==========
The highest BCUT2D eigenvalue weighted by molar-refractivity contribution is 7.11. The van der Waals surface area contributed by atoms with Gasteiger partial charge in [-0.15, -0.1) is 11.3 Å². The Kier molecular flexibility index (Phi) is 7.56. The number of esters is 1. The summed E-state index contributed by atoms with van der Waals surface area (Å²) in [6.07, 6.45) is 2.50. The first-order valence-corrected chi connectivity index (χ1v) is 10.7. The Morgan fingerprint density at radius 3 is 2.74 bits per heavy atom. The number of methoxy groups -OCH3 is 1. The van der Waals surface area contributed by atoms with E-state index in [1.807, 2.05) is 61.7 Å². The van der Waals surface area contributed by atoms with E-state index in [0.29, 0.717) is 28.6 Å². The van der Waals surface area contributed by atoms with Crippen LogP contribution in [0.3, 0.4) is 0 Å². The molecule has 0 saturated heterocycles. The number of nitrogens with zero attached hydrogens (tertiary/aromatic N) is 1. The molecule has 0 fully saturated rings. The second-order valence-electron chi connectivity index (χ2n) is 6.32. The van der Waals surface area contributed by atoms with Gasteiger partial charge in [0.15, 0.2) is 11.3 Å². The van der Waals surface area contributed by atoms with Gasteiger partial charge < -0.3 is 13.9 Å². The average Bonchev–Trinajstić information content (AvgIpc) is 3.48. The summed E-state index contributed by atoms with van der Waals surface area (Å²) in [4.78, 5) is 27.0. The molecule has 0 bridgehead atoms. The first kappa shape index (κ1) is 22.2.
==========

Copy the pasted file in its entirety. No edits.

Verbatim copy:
The highest BCUT2D eigenvalue weighted by molar-refractivity contribution is 7.11. The van der Waals surface area contributed by atoms with Gasteiger partial charge in [-0.15, -0.1) is 11.3 Å². The Kier molecular flexibility index (Phi) is 7.56. The number of esters is 1. The summed E-state index contributed by atoms with van der Waals surface area (Å²) in [6.07, 6.45) is 2.50. The first-order valence-corrected chi connectivity index (χ1v) is 10.7. The Morgan fingerprint density at radius 3 is 2.74 bits per heavy atom. The number of methoxy groups -OCH3 is 1. The van der Waals surface area contributed by atoms with E-state index in [1.807, 2.05) is 61.7 Å². The van der Waals surface area contributed by atoms with E-state index in [0.29, 0.717) is 28.6 Å². The van der Waals surface area contributed by atoms with Crippen LogP contribution in [0.3, 0.4) is 0 Å². The molecule has 0 saturated heterocycles. The number of nitrogens with zero attached hydrogens (tertiary/aromatic N) is 1. The molecule has 0 fully saturated rings. The second-order valence-electron chi connectivity index (χ2n) is 6.32. The van der Waals surface area contributed by atoms with Gasteiger partial charge in [0.15, 0.2) is 11.3 Å². The van der Waals surface area contributed by atoms with Gasteiger partial charge < -0.3 is 13.9 Å². The average Bonchev–Trinajstić information content (AvgIpc) is 3.48. The summed E-state index contributed by atoms with van der Waals surface area (Å²) in [4.78, 5) is 27.0. The molecule has 0 bridgehead atoms. The first kappa shape index (κ1) is 22.2.